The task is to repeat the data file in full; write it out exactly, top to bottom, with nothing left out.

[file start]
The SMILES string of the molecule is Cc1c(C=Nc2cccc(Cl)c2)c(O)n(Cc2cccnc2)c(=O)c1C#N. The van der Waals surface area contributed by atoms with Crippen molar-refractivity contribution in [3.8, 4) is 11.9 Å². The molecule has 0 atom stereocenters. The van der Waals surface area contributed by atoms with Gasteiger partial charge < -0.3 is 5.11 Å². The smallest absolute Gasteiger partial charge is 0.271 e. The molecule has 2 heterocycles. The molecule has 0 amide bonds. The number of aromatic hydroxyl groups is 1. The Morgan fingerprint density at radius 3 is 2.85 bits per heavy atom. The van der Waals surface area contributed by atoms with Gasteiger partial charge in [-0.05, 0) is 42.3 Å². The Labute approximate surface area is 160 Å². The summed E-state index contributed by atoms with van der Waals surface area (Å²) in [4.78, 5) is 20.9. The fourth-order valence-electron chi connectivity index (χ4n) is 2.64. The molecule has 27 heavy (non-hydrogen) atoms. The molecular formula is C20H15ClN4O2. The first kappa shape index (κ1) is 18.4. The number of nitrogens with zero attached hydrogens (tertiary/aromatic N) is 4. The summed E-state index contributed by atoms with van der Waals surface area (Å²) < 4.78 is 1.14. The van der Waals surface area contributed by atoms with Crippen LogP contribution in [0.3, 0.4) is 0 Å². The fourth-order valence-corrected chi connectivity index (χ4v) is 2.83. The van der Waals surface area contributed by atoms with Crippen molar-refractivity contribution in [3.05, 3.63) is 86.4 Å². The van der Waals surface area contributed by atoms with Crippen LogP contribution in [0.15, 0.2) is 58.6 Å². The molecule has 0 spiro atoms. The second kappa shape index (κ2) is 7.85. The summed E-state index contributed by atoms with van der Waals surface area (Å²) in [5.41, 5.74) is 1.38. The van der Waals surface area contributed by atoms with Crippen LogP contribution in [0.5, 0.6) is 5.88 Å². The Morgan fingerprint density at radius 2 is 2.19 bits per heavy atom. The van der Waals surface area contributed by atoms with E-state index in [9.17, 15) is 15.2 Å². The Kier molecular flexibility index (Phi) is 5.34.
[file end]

The SMILES string of the molecule is Cc1c(C=Nc2cccc(Cl)c2)c(O)n(Cc2cccnc2)c(=O)c1C#N. The van der Waals surface area contributed by atoms with Crippen molar-refractivity contribution in [3.8, 4) is 11.9 Å². The molecule has 0 atom stereocenters. The van der Waals surface area contributed by atoms with Gasteiger partial charge < -0.3 is 5.11 Å². The smallest absolute Gasteiger partial charge is 0.271 e. The molecule has 2 heterocycles. The molecule has 0 amide bonds. The number of aromatic hydroxyl groups is 1. The Morgan fingerprint density at radius 3 is 2.85 bits per heavy atom. The van der Waals surface area contributed by atoms with Gasteiger partial charge in [-0.05, 0) is 42.3 Å². The Labute approximate surface area is 160 Å². The summed E-state index contributed by atoms with van der Waals surface area (Å²) in [4.78, 5) is 20.9. The fourth-order valence-electron chi connectivity index (χ4n) is 2.64. The molecule has 27 heavy (non-hydrogen) atoms. The molecular formula is C20H15ClN4O2. The first kappa shape index (κ1) is 18.4. The number of nitrogens with zero attached hydrogens (tertiary/aromatic N) is 4. The summed E-state index contributed by atoms with van der Waals surface area (Å²) < 4.78 is 1.14. The van der Waals surface area contributed by atoms with Crippen LogP contribution in [0.3, 0.4) is 0 Å². The fourth-order valence-corrected chi connectivity index (χ4v) is 2.83. The van der Waals surface area contributed by atoms with Crippen molar-refractivity contribution in [3.05, 3.63) is 86.4 Å². The van der Waals surface area contributed by atoms with Crippen LogP contribution in [0.15, 0.2) is 58.6 Å². The molecule has 0 spiro atoms. The second kappa shape index (κ2) is 7.85. The summed E-state index contributed by atoms with van der Waals surface area (Å²) in [5.41, 5.74) is 1.38. The van der Waals surface area contributed by atoms with Crippen LogP contribution in [0.5, 0.6) is 5.88 Å². The Morgan fingerprint density at radius 2 is 2.19 bits per heavy atom. The van der Waals surface area contributed by atoms with E-state index in [9.17, 15) is 15.2 Å². The Kier molecular flexibility index (Phi) is 5.34.